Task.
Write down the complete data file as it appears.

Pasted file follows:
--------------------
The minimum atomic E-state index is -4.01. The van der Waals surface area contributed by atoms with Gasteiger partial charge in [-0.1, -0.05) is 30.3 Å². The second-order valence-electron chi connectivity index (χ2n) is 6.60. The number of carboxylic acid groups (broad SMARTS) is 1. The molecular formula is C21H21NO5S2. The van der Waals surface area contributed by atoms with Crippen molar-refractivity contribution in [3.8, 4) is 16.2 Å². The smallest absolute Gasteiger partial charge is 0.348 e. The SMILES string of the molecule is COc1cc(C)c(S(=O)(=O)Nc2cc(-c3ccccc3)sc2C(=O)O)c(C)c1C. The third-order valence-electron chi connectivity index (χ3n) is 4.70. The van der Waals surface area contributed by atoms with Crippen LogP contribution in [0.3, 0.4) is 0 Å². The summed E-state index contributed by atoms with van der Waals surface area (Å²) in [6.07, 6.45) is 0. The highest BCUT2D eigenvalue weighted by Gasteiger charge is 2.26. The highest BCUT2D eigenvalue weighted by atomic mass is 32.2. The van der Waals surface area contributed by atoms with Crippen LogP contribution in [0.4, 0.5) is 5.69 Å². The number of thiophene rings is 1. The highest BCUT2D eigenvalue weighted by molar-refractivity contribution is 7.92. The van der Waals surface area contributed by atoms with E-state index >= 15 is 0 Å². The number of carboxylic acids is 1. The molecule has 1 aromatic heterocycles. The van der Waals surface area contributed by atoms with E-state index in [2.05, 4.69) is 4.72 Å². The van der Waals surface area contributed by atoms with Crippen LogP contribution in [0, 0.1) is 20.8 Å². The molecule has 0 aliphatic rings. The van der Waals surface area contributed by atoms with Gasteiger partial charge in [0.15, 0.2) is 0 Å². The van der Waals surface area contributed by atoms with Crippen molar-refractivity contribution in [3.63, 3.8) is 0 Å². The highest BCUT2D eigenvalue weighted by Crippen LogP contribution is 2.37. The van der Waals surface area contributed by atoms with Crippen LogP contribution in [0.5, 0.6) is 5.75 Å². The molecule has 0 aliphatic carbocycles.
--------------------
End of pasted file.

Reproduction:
The minimum atomic E-state index is -4.01. The van der Waals surface area contributed by atoms with Gasteiger partial charge in [-0.1, -0.05) is 30.3 Å². The second-order valence-electron chi connectivity index (χ2n) is 6.60. The number of carboxylic acid groups (broad SMARTS) is 1. The molecular formula is C21H21NO5S2. The van der Waals surface area contributed by atoms with Crippen molar-refractivity contribution in [3.8, 4) is 16.2 Å². The smallest absolute Gasteiger partial charge is 0.348 e. The SMILES string of the molecule is COc1cc(C)c(S(=O)(=O)Nc2cc(-c3ccccc3)sc2C(=O)O)c(C)c1C. The third-order valence-electron chi connectivity index (χ3n) is 4.70. The van der Waals surface area contributed by atoms with Crippen LogP contribution in [0.3, 0.4) is 0 Å². The summed E-state index contributed by atoms with van der Waals surface area (Å²) in [6.07, 6.45) is 0. The highest BCUT2D eigenvalue weighted by Gasteiger charge is 2.26. The highest BCUT2D eigenvalue weighted by atomic mass is 32.2. The van der Waals surface area contributed by atoms with Crippen LogP contribution in [0.4, 0.5) is 5.69 Å². The number of thiophene rings is 1. The highest BCUT2D eigenvalue weighted by molar-refractivity contribution is 7.92. The van der Waals surface area contributed by atoms with E-state index >= 15 is 0 Å². The number of carboxylic acids is 1. The molecule has 1 aromatic heterocycles. The van der Waals surface area contributed by atoms with E-state index in [2.05, 4.69) is 4.72 Å². The van der Waals surface area contributed by atoms with Crippen LogP contribution in [0, 0.1) is 20.8 Å². The molecule has 0 aliphatic rings. The van der Waals surface area contributed by atoms with Gasteiger partial charge in [0.15, 0.2) is 0 Å². The van der Waals surface area contributed by atoms with Crippen molar-refractivity contribution in [3.63, 3.8) is 0 Å². The highest BCUT2D eigenvalue weighted by Crippen LogP contribution is 2.37. The van der Waals surface area contributed by atoms with Crippen LogP contribution in [0.5, 0.6) is 5.75 Å². The molecule has 0 aliphatic carbocycles.